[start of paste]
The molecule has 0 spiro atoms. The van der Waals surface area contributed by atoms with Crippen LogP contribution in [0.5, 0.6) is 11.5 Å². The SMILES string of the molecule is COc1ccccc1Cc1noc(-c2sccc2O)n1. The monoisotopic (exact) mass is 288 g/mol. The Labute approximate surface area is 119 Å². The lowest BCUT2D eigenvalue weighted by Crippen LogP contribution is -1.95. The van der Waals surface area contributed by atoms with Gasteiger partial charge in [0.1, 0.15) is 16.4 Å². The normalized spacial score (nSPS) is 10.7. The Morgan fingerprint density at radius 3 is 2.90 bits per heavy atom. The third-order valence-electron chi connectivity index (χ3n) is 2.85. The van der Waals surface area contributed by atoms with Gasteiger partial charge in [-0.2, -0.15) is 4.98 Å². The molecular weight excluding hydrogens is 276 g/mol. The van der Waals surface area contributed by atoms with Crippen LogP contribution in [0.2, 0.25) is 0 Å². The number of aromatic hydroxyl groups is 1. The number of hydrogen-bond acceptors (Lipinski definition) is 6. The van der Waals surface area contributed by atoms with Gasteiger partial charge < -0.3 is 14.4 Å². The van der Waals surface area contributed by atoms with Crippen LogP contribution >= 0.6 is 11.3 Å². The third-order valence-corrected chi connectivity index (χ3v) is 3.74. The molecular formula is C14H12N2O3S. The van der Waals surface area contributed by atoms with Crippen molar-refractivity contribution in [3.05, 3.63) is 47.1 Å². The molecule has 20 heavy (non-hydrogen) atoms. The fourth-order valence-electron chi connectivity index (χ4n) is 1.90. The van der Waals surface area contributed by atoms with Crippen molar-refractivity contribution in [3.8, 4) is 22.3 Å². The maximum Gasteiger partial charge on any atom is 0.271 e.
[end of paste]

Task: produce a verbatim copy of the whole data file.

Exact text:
The molecule has 0 spiro atoms. The van der Waals surface area contributed by atoms with Crippen LogP contribution in [0.5, 0.6) is 11.5 Å². The SMILES string of the molecule is COc1ccccc1Cc1noc(-c2sccc2O)n1. The monoisotopic (exact) mass is 288 g/mol. The Labute approximate surface area is 119 Å². The lowest BCUT2D eigenvalue weighted by Crippen LogP contribution is -1.95. The van der Waals surface area contributed by atoms with Gasteiger partial charge in [0.1, 0.15) is 16.4 Å². The normalized spacial score (nSPS) is 10.7. The Morgan fingerprint density at radius 3 is 2.90 bits per heavy atom. The third-order valence-electron chi connectivity index (χ3n) is 2.85. The van der Waals surface area contributed by atoms with Gasteiger partial charge in [-0.2, -0.15) is 4.98 Å². The molecular weight excluding hydrogens is 276 g/mol. The van der Waals surface area contributed by atoms with Crippen LogP contribution in [0.2, 0.25) is 0 Å². The number of aromatic hydroxyl groups is 1. The number of hydrogen-bond acceptors (Lipinski definition) is 6. The van der Waals surface area contributed by atoms with Gasteiger partial charge < -0.3 is 14.4 Å². The van der Waals surface area contributed by atoms with Crippen LogP contribution >= 0.6 is 11.3 Å². The third-order valence-corrected chi connectivity index (χ3v) is 3.74. The molecular formula is C14H12N2O3S. The van der Waals surface area contributed by atoms with Crippen molar-refractivity contribution in [3.05, 3.63) is 47.1 Å². The molecule has 20 heavy (non-hydrogen) atoms. The fourth-order valence-electron chi connectivity index (χ4n) is 1.90. The van der Waals surface area contributed by atoms with Crippen molar-refractivity contribution in [3.8, 4) is 22.3 Å². The maximum Gasteiger partial charge on any atom is 0.271 e.